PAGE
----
First of all, why 35?
To paraphrase a friend of mine who is a mechanic, the biking industry is unique in that innovation makes its own predecessors obsolete. Like me, the first question that many readers may ask is, “why bother changing the diameter of a handlebar that has worked so well for so many years? Why the hate for 31.8?”
The longer answer from Easton can be found in this video (featuring the Havoc), but the short answer is much simpler: lighter, stronger, wider. Skeptics may justifiably cry foul that this push, like so many others, is simply fuel for mtb capitalism. But the truth is, this drive is stoked by one clear evolution in mountain biking: the “rise of enduro,” and everything that comes along with it. Like everything else, most of us want the latest and greatest, but the real question is, do we need it? I say, absolutely.
Believe it or not, the 35mm clamp diameter has been proven for quite some time, particularly in the DH circuit. Easton did extensive handlebar fatigue testing and impact testing to prove that 35mm is superior to 31.8mm in terms of strength-to-weight. Having a beefier bar torso is what allows a tapering bar to be thinner (thus, lighter) and stronger. Easton’s proprietary TaperWall technology using their own composites is what lends this particular bar its favorable characteristics.
Easton designed the svelte matte carbon Haven 35 to have a 9-degree sweep and 5-degree upsweep to position a rider’s hands in an optimal position for slaying the grouchiest of singletrack.
The Deets (from Easton)
|FINISH||MATTE UD CARBON|
|BEND||9°, 5° UPSWEEP, 20MM|
As a rider, you should be as picky about stems as I am. After all, a stem is your lifeline, because a weak stem that fails could result in catastrophic quadriplegia (grim, I know). Haven stems have been popular for years, for good reason: they are trusted as a high-quality, CNC-machined work of art by pros that maximize strength-to-weight for this critical bike component. Even more brain power went into engineering the 35, including the clever TopLock technology to ensure a smooth, even stem clamp surface area.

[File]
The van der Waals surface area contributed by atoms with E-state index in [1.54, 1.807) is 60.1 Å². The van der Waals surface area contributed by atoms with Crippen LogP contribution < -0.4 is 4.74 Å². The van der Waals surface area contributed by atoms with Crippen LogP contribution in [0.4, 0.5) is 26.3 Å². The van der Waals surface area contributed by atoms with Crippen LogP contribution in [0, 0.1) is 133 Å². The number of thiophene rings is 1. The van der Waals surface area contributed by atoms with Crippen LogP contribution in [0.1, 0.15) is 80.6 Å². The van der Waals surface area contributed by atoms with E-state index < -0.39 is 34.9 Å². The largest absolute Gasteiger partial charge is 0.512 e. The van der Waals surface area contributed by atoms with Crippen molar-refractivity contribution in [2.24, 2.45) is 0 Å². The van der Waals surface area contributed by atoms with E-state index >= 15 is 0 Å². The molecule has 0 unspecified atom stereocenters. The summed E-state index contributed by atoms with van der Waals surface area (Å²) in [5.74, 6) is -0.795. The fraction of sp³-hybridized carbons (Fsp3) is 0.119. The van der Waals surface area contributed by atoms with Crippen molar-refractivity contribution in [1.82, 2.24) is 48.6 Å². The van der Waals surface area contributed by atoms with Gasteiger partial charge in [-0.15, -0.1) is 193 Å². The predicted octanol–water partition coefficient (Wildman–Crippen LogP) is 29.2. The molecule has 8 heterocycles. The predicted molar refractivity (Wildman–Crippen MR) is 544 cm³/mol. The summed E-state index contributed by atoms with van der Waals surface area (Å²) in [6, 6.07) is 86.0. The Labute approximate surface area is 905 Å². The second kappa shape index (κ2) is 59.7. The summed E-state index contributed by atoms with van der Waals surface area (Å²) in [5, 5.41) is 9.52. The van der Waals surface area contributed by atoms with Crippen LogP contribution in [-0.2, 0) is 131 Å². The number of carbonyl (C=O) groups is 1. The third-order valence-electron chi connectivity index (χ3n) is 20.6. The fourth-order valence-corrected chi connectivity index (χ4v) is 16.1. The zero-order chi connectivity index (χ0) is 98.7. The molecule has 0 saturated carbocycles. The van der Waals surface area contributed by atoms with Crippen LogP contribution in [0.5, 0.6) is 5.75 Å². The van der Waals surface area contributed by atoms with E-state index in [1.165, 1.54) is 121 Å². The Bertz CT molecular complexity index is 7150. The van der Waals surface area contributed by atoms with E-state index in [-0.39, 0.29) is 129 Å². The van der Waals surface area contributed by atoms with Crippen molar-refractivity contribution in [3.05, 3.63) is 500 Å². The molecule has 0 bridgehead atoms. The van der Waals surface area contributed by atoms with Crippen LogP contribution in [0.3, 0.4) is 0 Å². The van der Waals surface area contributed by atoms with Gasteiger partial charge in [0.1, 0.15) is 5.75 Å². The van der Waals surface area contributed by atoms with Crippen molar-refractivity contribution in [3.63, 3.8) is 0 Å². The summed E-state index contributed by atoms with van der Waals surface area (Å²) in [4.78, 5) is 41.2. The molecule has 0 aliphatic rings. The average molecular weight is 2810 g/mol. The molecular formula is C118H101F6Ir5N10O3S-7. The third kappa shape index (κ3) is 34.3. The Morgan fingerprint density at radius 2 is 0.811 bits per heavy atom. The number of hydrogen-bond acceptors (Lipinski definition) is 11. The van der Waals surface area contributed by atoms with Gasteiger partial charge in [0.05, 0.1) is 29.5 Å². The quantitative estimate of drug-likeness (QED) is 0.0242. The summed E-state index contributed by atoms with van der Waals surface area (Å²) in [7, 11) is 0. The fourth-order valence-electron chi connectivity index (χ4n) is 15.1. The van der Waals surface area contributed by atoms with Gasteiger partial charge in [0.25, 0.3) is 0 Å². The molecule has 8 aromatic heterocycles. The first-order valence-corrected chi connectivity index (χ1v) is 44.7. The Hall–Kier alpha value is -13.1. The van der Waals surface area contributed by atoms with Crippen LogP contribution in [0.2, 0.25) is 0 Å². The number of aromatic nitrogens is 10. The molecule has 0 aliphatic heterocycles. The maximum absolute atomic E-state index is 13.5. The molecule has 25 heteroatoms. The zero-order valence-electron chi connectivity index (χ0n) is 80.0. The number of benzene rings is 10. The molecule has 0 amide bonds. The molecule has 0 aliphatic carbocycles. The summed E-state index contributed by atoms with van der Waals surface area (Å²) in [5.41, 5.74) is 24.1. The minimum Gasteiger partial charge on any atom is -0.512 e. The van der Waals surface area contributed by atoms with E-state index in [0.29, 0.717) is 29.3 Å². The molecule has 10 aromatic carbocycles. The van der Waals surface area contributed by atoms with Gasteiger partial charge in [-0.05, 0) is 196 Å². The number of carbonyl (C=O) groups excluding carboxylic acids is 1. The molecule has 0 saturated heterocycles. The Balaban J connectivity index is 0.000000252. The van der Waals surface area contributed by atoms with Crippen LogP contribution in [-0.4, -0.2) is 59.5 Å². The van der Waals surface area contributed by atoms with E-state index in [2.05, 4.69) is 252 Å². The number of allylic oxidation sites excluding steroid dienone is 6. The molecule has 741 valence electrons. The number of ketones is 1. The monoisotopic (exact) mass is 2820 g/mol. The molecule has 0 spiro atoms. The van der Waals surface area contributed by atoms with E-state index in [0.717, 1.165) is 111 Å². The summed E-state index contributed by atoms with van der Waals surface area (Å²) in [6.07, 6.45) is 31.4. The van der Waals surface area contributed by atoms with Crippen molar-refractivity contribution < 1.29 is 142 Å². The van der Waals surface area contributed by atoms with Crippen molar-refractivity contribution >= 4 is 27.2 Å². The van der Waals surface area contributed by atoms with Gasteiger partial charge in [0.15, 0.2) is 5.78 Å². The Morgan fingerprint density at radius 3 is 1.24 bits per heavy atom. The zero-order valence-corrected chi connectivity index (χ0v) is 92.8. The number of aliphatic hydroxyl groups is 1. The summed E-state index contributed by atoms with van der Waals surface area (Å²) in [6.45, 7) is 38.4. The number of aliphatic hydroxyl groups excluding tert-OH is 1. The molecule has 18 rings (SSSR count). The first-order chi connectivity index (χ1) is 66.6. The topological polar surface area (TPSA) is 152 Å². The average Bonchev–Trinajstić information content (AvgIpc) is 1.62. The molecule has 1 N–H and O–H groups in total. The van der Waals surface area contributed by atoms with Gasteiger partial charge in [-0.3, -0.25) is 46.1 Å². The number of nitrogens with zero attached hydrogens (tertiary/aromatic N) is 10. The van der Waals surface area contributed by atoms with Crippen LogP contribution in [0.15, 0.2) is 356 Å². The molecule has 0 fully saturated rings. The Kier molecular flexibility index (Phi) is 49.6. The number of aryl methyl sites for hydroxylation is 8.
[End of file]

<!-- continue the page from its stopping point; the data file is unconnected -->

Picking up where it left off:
The Deets (from Easton)
|LENGTH||32MM, 40MM, 50MM, 60MM, 70MM, 80MM, 90MM|
|MATERIAL||CNC MACHINED ALUMINUM|
Easton somewhat reinvented the lock on grip with a savvy new mechanism that protects the carbon bars from the grip’s aluminum rings by preventing them from directly contacting the carbon. The clamps are also concealed by the elastomer polyurethane (i.e. the “rubber” part of the grips), preventing damage and giving them a nice clean look. The grips come in both 30mm (115g) and 33mm (132g) diameters.
The endcaps are made of aluminum and look really slick. Although the endcaps are prone to damage and scuffing, they totally encase the carbon end of the bar and protect it–a very reasonable trade off. I banged these pretty hard several times during testing, and they still look nice. The grip is designed to have more padding over the palm for damping, and more traction for fingers on the underside of the grip–pure genius, especially if you ride without gloves. They were exceptionally comfortable even on heinously-brutal trails where I tested them in Colorado and Utah. Users will also notice that the diameter of the grip is somewhere between the common thin and equally common thicker grips, a diameter I deem “just right” for medium to large hands.
Overall Ride Impressions
Having used many Easton products in the past, I have faith in this company and decided to test this bar first in Moab, UT. After slapping these on my Pivot Mach 6, my very first test of the Haven 35 bar/stem/grip setup was on Porcupine Rim, which I finished well after dark. The fading light did not stop me from rallying that trail harder than ever, and finding everything in (and out of) sight to huck off of. The 35 setup was flawless and the bars provided the absolute perfect level of damping, while giving me more and more confidence to push my bike hard.
The Easton 35s have seen many rides in the Colorado Front and Western ranges since Moab. The 50mm stem (what I normally run) felt a little short on the climbs with the sweep built into the bar, but perfect on every descent that I have done. The 750mm bars felt a bit narrow, however, which is my only complaint about this setup. Like many riders, I’ve personally become accustomed to riding much wider bars for the leverage and stability on both climbs and descents. Many racers are running 780-810mm bars in the enduro circuit these days, so 750mm seems to come up a tad short for this demographic. The Easton Havoc bar is 800mm, although somewhat burlier and it only comes in one color. But truth be told, 750mm is probably adequate for most riders.
Aside from the bar length, I have yet to find anything else to criticize about this setup. Initially Easton only offered the stem in four lengths, but I’ve noticed during the time it took to review this cockpit that they have expanded their stem length offerings (strong work guys).
The grips are comfy–in fact, I can easily say that they are the best I’ve ever used. The bar is solid but has good damping. The stem is strong and light. Best of all, the price is right, and you have the option to get the bars in aluminum or carbon, in high or low rise, and four different colors.
Do we need this technology? If you are 120lbs and race XC, the answer is probably, “not yet.” But if you are hefty like me and routinely jump off of things taller then you are at mach speed, then the answer is “yes.” Saving a few grams while going wider is nice, but having a bar that is ten times stronger (watch the video links I posted) during fatigue testing makes accepting this technology irrefutable.
- 35 Stem: $100
- 35 Riser Carbon Bar: $160
- Easton Grips: $25
Thanks to Easton for sending over the Haven 35 handlebar, stem, and grips for review.